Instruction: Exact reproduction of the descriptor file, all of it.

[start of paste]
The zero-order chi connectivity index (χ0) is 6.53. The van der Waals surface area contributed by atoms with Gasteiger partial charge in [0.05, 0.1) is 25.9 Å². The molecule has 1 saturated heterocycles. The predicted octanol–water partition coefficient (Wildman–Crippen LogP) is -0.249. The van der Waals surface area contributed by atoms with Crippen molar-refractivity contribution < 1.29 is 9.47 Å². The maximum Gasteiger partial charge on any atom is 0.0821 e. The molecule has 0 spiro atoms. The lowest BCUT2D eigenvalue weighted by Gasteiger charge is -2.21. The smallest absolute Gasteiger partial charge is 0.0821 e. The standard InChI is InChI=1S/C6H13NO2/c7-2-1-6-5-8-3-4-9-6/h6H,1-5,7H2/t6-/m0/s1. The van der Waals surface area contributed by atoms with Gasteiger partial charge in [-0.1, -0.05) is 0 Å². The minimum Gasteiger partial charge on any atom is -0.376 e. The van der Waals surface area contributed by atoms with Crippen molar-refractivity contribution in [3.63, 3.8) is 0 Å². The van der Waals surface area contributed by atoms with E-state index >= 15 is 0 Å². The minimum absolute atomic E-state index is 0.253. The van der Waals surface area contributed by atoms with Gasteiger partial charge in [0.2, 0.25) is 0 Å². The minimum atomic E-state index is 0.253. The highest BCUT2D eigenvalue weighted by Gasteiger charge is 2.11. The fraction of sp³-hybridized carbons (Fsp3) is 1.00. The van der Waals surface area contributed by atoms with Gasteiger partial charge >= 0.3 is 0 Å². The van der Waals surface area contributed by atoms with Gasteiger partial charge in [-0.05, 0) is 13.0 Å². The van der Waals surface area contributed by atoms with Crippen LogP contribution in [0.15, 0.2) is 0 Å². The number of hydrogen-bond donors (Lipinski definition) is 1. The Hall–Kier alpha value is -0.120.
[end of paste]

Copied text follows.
The zero-order chi connectivity index (χ0) is 6.53. The van der Waals surface area contributed by atoms with Gasteiger partial charge in [0.05, 0.1) is 25.9 Å². The molecule has 1 saturated heterocycles. The predicted octanol–water partition coefficient (Wildman–Crippen LogP) is -0.249. The van der Waals surface area contributed by atoms with Crippen molar-refractivity contribution < 1.29 is 9.47 Å². The maximum Gasteiger partial charge on any atom is 0.0821 e. The molecule has 0 spiro atoms. The lowest BCUT2D eigenvalue weighted by Gasteiger charge is -2.21. The smallest absolute Gasteiger partial charge is 0.0821 e. The standard InChI is InChI=1S/C6H13NO2/c7-2-1-6-5-8-3-4-9-6/h6H,1-5,7H2/t6-/m0/s1. The van der Waals surface area contributed by atoms with Gasteiger partial charge in [-0.1, -0.05) is 0 Å². The minimum Gasteiger partial charge on any atom is -0.376 e. The van der Waals surface area contributed by atoms with Crippen molar-refractivity contribution in [3.63, 3.8) is 0 Å². The van der Waals surface area contributed by atoms with E-state index >= 15 is 0 Å². The minimum absolute atomic E-state index is 0.253. The van der Waals surface area contributed by atoms with Gasteiger partial charge in [0.2, 0.25) is 0 Å². The minimum atomic E-state index is 0.253. The highest BCUT2D eigenvalue weighted by Gasteiger charge is 2.11. The fraction of sp³-hybridized carbons (Fsp3) is 1.00. The van der Waals surface area contributed by atoms with Gasteiger partial charge >= 0.3 is 0 Å². The van der Waals surface area contributed by atoms with Gasteiger partial charge in [-0.05, 0) is 13.0 Å². The van der Waals surface area contributed by atoms with Crippen LogP contribution in [0.15, 0.2) is 0 Å². The number of hydrogen-bond donors (Lipinski definition) is 1. The Hall–Kier alpha value is -0.120.